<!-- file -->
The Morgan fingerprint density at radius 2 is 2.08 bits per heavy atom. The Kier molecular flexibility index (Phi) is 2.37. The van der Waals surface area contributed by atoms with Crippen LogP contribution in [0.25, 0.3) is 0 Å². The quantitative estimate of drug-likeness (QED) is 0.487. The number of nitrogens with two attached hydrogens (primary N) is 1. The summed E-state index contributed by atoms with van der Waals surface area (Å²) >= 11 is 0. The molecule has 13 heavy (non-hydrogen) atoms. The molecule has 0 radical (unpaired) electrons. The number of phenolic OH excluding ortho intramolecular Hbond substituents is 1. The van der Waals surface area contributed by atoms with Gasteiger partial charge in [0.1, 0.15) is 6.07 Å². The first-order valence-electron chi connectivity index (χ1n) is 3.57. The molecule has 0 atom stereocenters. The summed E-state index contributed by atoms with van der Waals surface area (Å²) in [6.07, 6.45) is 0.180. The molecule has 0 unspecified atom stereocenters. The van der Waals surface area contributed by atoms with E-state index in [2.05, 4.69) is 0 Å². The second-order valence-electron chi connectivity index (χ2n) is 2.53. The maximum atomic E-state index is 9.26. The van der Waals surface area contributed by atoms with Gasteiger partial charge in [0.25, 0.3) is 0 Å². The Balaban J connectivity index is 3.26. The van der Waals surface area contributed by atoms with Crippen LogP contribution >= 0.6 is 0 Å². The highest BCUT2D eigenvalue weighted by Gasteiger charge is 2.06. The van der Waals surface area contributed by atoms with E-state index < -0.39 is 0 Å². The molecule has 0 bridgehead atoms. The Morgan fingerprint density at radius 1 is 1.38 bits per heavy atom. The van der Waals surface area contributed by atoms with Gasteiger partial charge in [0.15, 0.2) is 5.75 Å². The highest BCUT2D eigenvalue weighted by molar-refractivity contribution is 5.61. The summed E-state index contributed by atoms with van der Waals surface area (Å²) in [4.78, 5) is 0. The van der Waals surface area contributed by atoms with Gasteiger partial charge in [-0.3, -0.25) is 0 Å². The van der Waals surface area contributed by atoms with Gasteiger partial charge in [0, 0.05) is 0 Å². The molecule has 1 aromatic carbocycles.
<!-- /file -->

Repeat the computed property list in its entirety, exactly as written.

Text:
The Morgan fingerprint density at radius 2 is 2.08 bits per heavy atom. The Kier molecular flexibility index (Phi) is 2.37. The van der Waals surface area contributed by atoms with Crippen LogP contribution in [0.25, 0.3) is 0 Å². The quantitative estimate of drug-likeness (QED) is 0.487. The number of nitrogens with two attached hydrogens (primary N) is 1. The summed E-state index contributed by atoms with van der Waals surface area (Å²) >= 11 is 0. The molecule has 13 heavy (non-hydrogen) atoms. The molecule has 0 radical (unpaired) electrons. The number of phenolic OH excluding ortho intramolecular Hbond substituents is 1. The van der Waals surface area contributed by atoms with Gasteiger partial charge in [0.1, 0.15) is 6.07 Å². The first-order valence-electron chi connectivity index (χ1n) is 3.57. The molecule has 0 atom stereocenters. The summed E-state index contributed by atoms with van der Waals surface area (Å²) in [6.07, 6.45) is 0.180. The molecule has 0 unspecified atom stereocenters. The van der Waals surface area contributed by atoms with E-state index in [2.05, 4.69) is 0 Å². The second-order valence-electron chi connectivity index (χ2n) is 2.53. The maximum atomic E-state index is 9.26. The van der Waals surface area contributed by atoms with Gasteiger partial charge in [0.25, 0.3) is 0 Å². The Balaban J connectivity index is 3.26. The van der Waals surface area contributed by atoms with Crippen LogP contribution >= 0.6 is 0 Å². The highest BCUT2D eigenvalue weighted by Gasteiger charge is 2.06. The van der Waals surface area contributed by atoms with E-state index < -0.39 is 0 Å². The molecule has 0 bridgehead atoms. The Morgan fingerprint density at radius 1 is 1.38 bits per heavy atom. The van der Waals surface area contributed by atoms with Gasteiger partial charge in [0.15, 0.2) is 5.75 Å². The highest BCUT2D eigenvalue weighted by molar-refractivity contribution is 5.61. The summed E-state index contributed by atoms with van der Waals surface area (Å²) in [4.78, 5) is 0. The van der Waals surface area contributed by atoms with Gasteiger partial charge in [-0.3, -0.25) is 0 Å². The van der Waals surface area contributed by atoms with Gasteiger partial charge in [0, 0.05) is 0 Å². The molecule has 1 aromatic carbocycles.